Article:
(Host) Governor Jim Douglas says a new Democratic plan to create a municipal revenue sharing plan is unfair and irresponsible because it will lead to greater state spending. The Democrats argue it will help reduce local property taxes.
VPR’s Bob Kinzel reports from Montpelier.
(Kinzel) House Democratic leaders and the governor do agree on one thing – eliminating the so called 40 percent exemption for capital gains at the state level. It’s a move that will provide the state with roughly $15 million in new revenue. The governor wants to use this money to reduce personal income tax rates. The Democrats want to return it to all Vermont towns on a per capita basis.
Douglas says the Democratic plan represents a new state program that may not be sustainable in the future. Douglas is also convinced that his plan to reduce tax rates will help spur economic development efforts in Vermont.
(Douglas) “The tax increase proposed by the Democrats is not fair, not equitable and surely not responsible. I want to cut taxes for working Vermonters, and the Democrats want to increase spending. They have chosen to support a tax increase that will exacerbate inequalities in the system, derail our economic development plan, and do little to help Vermonters make a good living and provide for their families.”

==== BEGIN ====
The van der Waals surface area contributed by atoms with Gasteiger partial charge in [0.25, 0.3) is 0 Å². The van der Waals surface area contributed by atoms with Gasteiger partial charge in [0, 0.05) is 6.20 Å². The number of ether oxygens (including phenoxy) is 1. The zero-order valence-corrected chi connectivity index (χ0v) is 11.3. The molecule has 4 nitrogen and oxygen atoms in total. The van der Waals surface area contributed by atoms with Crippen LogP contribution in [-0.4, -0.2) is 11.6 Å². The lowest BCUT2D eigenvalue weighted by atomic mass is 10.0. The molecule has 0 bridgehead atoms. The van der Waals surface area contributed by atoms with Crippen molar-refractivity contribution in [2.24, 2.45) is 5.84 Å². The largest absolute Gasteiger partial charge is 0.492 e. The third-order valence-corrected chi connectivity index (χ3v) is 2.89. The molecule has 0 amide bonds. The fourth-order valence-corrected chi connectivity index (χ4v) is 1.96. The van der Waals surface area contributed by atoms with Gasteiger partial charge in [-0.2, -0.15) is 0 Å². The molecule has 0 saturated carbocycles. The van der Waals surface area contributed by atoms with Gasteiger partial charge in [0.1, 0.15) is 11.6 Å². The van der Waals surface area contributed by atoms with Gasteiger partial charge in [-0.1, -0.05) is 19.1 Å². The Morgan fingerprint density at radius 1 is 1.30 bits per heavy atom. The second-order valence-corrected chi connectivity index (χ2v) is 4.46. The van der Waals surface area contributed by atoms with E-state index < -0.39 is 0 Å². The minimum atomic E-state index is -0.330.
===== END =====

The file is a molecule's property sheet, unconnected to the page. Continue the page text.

(Kinzel) House Democratic leader Gaye Symington says the governor’s description of her proposal as a new spending plan is inaccurate, because she says it will help reduce taxes at the local level.
(Symington) “People, I think in communities, do understand that when the state is assisting their towns they’re allowing the towns to rely less of the property tax. People get that connection and I think it’s a bogus argument to say that to provide more support to towns is spending money.”
(Kinzel) The House Ways and Means Committee is reviewing both plans and hopes to have its own draft bill completed by Town Meeting Day.